HomeNewsWirraway to take to the sky for Anzac Day

Wirraway to take to the sky for Anzac Day

Wirraway Anzac
The Wirraway will take to the skies across the Bundaberg Region for Anzac Day commemorations.

The same model of war plane which was used to train Australian pilots during World War II will take to the skies throughout the Bundaberg Region next weekend as part of Anzac Day commemorations.

The Wirraway will be piloted by Ross Parker on Sunday, 25 April and will make flights across the region to honour those soldiers who fought for their country.

Ross said Wirraways began production in 1939 and continued until 1945.

“The design is based on an American design from the North American Aviation Company but was modified to Australian specifications and wholly made in Australia at the Commonwealth Aircraft Corporation,” he said.

“This particular Wirraway was built in 1945 and served with the RAAF until 1957.”

According to Ross, the plane was completely restored in 1997 and has flown around the region for various events spanning 20 years, including many appearances on Anzac Day and at air shows.

He said he had been honoured with piloting the Wirraway for 24 years after a long career with the RAAF.

“I joined the RAAF straight out of high school and have been flying since 1973,” Ross said.

“During my 14 years in the RAAF I flew Caribou aircraft and was a pilot in the VIP Squadron based in Canberra flying the Prime Ministers and Governor General as well as being involved with the Royal Tour of the Prince and Princess of Wales in 1983.

“I then flew commercial aircraft for 30 years and now in semi-retirement my company, Warplanes Pty Ltd, flies this Wirraway aircraft and other warbirds.”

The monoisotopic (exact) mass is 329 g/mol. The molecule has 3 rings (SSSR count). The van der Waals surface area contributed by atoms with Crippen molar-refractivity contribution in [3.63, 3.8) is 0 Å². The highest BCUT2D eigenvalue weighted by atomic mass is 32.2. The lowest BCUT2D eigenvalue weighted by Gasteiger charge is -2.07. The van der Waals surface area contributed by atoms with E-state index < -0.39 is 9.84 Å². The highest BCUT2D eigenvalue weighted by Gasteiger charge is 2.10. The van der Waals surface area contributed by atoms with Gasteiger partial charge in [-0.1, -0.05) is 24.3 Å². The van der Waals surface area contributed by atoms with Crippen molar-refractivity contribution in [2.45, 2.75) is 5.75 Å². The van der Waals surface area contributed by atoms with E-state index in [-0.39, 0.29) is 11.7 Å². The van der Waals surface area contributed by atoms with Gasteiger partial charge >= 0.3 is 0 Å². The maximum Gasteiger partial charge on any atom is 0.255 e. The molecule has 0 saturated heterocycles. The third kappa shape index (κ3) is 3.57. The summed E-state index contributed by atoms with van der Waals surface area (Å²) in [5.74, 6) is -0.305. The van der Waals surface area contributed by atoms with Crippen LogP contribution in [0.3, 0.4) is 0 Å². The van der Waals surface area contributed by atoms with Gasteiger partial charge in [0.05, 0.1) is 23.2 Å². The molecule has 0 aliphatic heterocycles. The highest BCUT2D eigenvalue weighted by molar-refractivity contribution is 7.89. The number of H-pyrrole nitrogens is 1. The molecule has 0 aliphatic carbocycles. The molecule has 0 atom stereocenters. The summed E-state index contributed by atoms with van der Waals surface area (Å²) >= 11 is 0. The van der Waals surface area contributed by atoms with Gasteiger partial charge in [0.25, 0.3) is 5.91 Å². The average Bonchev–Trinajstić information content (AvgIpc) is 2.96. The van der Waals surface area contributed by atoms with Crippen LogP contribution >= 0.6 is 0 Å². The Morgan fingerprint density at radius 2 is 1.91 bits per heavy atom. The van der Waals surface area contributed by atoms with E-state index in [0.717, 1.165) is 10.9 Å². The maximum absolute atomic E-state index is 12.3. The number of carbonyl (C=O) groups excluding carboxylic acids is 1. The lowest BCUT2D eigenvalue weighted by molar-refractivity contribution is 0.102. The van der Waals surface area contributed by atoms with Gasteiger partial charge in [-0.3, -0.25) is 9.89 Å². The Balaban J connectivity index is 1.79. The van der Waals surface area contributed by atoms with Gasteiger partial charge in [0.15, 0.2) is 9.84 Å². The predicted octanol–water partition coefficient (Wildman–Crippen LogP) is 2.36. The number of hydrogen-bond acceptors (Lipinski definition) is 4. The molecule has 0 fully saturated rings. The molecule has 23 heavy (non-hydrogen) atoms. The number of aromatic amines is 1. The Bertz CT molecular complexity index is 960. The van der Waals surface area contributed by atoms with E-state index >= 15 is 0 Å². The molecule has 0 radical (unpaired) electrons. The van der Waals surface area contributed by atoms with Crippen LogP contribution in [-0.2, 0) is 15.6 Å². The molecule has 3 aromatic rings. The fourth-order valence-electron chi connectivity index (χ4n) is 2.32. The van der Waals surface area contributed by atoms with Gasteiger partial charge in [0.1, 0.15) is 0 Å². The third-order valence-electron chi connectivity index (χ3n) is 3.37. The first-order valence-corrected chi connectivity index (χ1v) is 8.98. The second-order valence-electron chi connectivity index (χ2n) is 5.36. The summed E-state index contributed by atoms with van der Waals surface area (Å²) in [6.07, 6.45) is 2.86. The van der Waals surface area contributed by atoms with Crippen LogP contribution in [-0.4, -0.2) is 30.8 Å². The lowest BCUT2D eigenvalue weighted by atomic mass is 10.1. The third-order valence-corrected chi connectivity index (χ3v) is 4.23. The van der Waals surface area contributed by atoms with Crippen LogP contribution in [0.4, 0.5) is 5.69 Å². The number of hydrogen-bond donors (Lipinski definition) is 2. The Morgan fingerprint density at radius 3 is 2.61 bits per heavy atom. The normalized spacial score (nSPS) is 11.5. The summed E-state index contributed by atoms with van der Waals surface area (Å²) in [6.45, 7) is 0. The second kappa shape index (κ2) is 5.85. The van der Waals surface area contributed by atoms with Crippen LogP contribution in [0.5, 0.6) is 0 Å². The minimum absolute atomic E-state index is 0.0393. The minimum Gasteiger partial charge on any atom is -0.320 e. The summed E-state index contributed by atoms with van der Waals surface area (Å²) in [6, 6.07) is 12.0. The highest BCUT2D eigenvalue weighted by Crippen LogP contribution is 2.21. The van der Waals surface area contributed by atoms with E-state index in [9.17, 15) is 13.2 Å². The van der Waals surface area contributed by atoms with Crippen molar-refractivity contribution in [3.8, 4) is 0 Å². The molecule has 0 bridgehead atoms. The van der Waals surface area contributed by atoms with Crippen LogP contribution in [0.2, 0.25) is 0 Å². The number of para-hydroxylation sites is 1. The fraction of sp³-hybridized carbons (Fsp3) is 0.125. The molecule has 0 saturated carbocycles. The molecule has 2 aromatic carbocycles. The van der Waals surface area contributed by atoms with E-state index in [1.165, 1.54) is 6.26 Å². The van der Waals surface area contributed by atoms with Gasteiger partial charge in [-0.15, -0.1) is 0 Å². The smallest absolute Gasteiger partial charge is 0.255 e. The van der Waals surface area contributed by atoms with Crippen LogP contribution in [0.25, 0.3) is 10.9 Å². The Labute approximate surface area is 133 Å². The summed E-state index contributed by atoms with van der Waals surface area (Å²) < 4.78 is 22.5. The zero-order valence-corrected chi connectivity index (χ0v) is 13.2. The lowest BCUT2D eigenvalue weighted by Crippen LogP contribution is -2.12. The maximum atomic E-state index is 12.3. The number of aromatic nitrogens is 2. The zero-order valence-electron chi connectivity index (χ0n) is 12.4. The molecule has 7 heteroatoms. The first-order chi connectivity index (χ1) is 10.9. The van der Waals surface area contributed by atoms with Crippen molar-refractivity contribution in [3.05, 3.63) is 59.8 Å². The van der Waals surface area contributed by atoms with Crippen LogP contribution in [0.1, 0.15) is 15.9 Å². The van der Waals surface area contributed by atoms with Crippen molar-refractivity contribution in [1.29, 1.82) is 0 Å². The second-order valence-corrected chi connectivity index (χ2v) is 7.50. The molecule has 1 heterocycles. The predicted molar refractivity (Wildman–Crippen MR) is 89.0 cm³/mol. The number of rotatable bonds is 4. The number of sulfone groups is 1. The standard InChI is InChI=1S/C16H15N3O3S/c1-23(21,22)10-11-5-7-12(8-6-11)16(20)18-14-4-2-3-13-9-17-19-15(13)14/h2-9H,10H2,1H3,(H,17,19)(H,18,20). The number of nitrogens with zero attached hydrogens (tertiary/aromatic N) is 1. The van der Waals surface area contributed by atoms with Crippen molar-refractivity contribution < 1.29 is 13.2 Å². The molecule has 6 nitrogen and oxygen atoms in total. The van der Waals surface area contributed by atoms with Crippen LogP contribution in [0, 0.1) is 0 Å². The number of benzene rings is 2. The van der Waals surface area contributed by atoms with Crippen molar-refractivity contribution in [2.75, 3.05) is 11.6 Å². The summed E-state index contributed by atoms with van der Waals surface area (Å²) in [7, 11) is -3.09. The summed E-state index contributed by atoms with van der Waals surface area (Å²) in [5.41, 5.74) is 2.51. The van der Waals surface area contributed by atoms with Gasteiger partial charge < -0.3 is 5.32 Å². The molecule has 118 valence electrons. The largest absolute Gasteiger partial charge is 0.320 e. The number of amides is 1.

Wirraways a challenge for pilots

Wirraway Anzac
The Wirraway was used in WWII as a training tool for pilots.

Ross said there were many features that made the Wirraway so unique.

“The Wirraway is quite a conventional training aircraft for its time although many say it lives up to its aboriginal name which means ‘challenge',” he said.

“It is quite a demanding aircraft under certain circumstances and it unfortunately claimed many lives during its training days with the RAAF.”

Ross said aside from the “challenge” of mastering such an aircraft, he loved the incredible heritage associated with it.

“I enjoy displaying the aircraft to the public on the air and on the ground so we can all share the history and personal stories of the brave servicemen who flew in these aircraft,” he said.

“It is a great reminder, especially on Anzac Day, of the sacrifice and courage shown by Australians during these times of conflict.”

This Anzac Day, Ross and his Wirraway will once again be bound for Bundaberg Region skies.

“I will conduct five separate flights to help ten of the local towns and districts to commemorate their various services,” he said.

“This includes areas such as Woodgate, Bargara, Elliott Heads, Burnett Heads, South Kolan, Gin Gin, Childers, Buxton, Moore Park and of course, the Bundaberg memorial.

“Warplanes Pty Ltd is proud to be part of the region’s Anzac Day commemorations and we consider our aircraft to be almost part of the local aviation community.”

For those wishing to view the Wirraway up close, Ross said there would be an opportunity for public flights in the days leading up to and after Anzac Day.

To find out more, visit the Warplanes Facebook page here or head to the website here.

Related stories: Anzac Day Bundaberg Civic Service to proceed

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